Why Sacrificial Love Misses the Point
And Attachment Helps Us See Why
Yeah, I know God loves me. Whatever…
I don’t talk about love much anymore.
At least not God’s love.
I find it unhelpful. For many people the idea of love these days is so watered down, so sentimental, so…vapid.
It’s not just that I’m a left-brained logic chopper cutting through the emotional clutter of life with confident insights and wisdom (well, it might be a little of that…).
But I find telling people that God loves them isn’t helpful for at least two reasons.
FIRST, Hearing that God loves them seems to bounce off people. It don’t sink down. It doesn’t seem to mean anything.
Part of the reason is because our concept of love is lost in emotionalism, sentimentality, and romantic ideals. Many people have given up on love, or feel they already have it.
But people are searching for something more than romance and sentiment. They are looking for friendship, people that are just glad that they are around, and a place to belong.
SECOND, talking about God’s love is difficult because people reclaiming love from our cultural sentimentality often refer to sacrificial love.
Love isn’t about you, we’re told. It is selfless. It is about the other person. Love is to sacrifice yourself to build up and flourish another person.
Sacrificial love is hospitality, it is laying aside your interests for the sake of others, making room for others.
But this move from sentimental to sacrificial love misses the point of love. And it distorts what salvation is really all about. And, most importantly, it distorts or view of God.
But Sacrificial Love is Biblical, Isn’t It?
Yes, it is. Definitely. Let me just rattle off a couple of verses.
“But God demonstrates his own love for us in this: While we were still sinners, Christ died for us” (Rom 5:8).
“Walk in the way of love, just as Christ loved us and gave himself up for us” (Eph. 5: 2).
“This is how we know what love is: Jesus Christ laid down his life for us” (1 John 3:16).
And for the big finale:
“Greater love has no one than this, that he lay down his life for his friends” (John 15:13).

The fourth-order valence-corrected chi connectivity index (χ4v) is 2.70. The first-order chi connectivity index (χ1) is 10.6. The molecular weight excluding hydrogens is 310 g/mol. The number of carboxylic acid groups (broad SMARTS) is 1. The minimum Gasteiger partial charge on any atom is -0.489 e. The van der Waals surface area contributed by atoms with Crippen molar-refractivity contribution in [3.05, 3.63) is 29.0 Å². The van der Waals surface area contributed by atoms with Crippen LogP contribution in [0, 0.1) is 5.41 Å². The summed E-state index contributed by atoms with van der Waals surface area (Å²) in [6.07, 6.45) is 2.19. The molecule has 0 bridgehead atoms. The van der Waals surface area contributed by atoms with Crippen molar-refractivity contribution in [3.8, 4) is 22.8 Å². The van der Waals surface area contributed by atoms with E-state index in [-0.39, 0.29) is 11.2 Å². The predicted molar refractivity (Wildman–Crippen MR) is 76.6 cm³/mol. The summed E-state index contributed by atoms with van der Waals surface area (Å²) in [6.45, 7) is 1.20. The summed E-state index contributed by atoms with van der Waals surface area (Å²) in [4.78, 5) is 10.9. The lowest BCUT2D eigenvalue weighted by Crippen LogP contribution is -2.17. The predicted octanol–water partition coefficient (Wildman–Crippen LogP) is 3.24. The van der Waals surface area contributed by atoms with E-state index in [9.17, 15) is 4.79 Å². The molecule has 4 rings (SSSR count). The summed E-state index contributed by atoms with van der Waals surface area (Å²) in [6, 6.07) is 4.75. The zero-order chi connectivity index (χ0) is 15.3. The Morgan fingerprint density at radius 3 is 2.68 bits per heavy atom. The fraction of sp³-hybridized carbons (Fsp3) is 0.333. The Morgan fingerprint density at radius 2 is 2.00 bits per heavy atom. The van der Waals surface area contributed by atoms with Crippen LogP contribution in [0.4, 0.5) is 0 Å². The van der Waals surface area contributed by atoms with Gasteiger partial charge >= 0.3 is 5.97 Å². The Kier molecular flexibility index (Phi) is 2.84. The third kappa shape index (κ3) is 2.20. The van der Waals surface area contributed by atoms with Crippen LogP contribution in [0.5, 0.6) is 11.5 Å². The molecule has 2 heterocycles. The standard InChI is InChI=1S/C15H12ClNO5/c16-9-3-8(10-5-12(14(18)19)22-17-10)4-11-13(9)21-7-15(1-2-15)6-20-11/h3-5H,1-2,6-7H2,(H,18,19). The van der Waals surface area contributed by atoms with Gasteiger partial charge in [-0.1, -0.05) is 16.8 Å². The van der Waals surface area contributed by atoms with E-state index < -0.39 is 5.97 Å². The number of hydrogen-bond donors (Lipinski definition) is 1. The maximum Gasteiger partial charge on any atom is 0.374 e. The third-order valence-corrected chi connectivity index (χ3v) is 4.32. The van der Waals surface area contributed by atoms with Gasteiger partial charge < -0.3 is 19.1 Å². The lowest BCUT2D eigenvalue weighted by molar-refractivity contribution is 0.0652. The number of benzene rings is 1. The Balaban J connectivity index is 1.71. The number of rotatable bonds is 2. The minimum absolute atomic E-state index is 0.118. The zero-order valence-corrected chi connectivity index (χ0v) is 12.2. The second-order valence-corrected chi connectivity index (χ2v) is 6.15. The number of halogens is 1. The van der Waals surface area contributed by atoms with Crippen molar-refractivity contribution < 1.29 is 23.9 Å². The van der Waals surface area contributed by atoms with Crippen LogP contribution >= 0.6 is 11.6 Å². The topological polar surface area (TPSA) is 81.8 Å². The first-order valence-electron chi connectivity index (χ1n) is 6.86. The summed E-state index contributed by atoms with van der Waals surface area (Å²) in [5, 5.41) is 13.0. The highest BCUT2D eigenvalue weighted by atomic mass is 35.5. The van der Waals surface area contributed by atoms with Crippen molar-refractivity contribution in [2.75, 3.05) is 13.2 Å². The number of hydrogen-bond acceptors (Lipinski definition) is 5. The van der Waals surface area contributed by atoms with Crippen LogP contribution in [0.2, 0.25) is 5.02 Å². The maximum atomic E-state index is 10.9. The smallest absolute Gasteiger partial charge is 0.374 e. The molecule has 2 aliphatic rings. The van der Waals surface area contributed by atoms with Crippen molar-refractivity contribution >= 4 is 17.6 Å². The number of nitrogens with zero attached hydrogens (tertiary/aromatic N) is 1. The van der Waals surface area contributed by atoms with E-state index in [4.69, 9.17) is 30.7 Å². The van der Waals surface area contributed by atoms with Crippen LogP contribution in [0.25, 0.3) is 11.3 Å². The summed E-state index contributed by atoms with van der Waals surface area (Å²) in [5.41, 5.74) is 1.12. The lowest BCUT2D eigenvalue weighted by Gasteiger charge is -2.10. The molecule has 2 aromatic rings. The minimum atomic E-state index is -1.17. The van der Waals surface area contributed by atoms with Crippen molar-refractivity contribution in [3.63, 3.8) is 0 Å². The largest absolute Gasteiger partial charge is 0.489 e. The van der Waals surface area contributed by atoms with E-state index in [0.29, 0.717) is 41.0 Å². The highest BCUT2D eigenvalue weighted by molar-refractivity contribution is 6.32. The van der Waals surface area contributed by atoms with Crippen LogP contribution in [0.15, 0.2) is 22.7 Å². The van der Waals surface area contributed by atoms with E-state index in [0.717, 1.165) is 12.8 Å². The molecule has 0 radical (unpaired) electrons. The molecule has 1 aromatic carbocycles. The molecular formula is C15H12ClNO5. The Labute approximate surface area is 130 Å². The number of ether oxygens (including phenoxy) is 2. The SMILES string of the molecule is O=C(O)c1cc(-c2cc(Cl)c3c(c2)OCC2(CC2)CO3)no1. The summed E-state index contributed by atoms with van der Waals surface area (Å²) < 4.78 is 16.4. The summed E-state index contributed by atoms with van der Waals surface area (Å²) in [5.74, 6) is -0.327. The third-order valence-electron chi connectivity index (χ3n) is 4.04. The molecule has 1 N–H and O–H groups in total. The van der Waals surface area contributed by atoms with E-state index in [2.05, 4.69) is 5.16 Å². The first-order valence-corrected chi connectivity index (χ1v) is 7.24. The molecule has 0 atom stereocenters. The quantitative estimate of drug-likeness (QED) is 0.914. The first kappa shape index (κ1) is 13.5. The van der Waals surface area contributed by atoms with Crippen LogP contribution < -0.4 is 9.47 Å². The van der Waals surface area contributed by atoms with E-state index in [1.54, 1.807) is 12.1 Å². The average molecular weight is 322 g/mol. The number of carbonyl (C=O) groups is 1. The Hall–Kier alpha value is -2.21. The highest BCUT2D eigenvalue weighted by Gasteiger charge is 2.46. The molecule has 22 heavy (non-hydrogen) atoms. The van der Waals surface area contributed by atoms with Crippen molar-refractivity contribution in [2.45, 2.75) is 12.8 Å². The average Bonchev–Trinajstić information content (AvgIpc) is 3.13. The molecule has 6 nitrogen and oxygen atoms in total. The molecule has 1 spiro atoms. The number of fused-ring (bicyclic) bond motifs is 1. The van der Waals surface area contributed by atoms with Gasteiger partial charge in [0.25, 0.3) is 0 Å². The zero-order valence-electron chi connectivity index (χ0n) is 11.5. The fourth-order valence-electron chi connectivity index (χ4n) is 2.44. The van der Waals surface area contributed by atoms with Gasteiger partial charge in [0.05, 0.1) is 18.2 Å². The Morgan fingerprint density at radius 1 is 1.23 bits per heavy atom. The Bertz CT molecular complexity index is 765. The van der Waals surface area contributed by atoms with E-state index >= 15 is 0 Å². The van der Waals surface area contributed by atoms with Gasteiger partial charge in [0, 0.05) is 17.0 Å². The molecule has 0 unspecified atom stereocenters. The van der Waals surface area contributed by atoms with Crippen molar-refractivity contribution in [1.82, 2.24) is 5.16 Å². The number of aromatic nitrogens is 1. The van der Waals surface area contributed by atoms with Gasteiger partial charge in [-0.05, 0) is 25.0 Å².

All of these speak of self-giving, of self-less, of sacrificial love as the example, as the greatest, as the demonstration of God’s love.
Doesn’t this make sacrificial love the highest, the best, the greatest?
Paul even says, “in your relationships with one another, have the same mindset as Christ Jesus:
Who, being in very nature God,
did not consider equality with God something to be used to his own advantage;
rather, he made himself nothing
by taking the very nature of a servant,
being made in human likeness.
And being found in appearance as a man,
he humbled himself by becoming obedient to death, even death on a cross! (Phil. 2: 5-8)
Our relationships, our love for each other, is a long process of becoming obedient to the cross, of carrying our cross daily (Luke 9:23).
This is following Jesus!
This is discipleship!
This is love!
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But is it Enough?
Sacrificial love—by itself—is a dead end.
On the river of love, sacrifice is the course the river follows in a broken world. But it’s not the source.
The river of love flows as sacrifice in a fallen world. But it’s not the fount of that love.
To follow the course of sacrificial love, without tending to its source, leads to burn out, discouragement, and disillusionment.
To follow the flow of sacrificial love, without tending to its fount, leads to martyrdom-complexes and selfish manipulations.
Sacrificial love as a goal or a practice—in isolation—will leave you adrift in a world of unfulfilled needs, codependent relationships, and frustrated reform projects.
On the river of love, sacrifice is the course the river follows in a broken world.
But it’s not the source.
Is God going to sacrifice us?
And worst of all, focusing on sacrifice leaves us with a wrong view of God.
The first step focuses on God loving us so much that he sacrificed his Son to save the world. But then the second step is believing that God is going to sacrifice us! (Sure it is all part of God’s continuing plan to save the world in Christ, but nonetheless, God is going to sacrifice us).
We come to believe that true life and ministry is supposed to be a grind, full of hardships, and things we hate in order to prove that we really are living the mission of God, that we are sacrificing for God, that God is sacrificing us!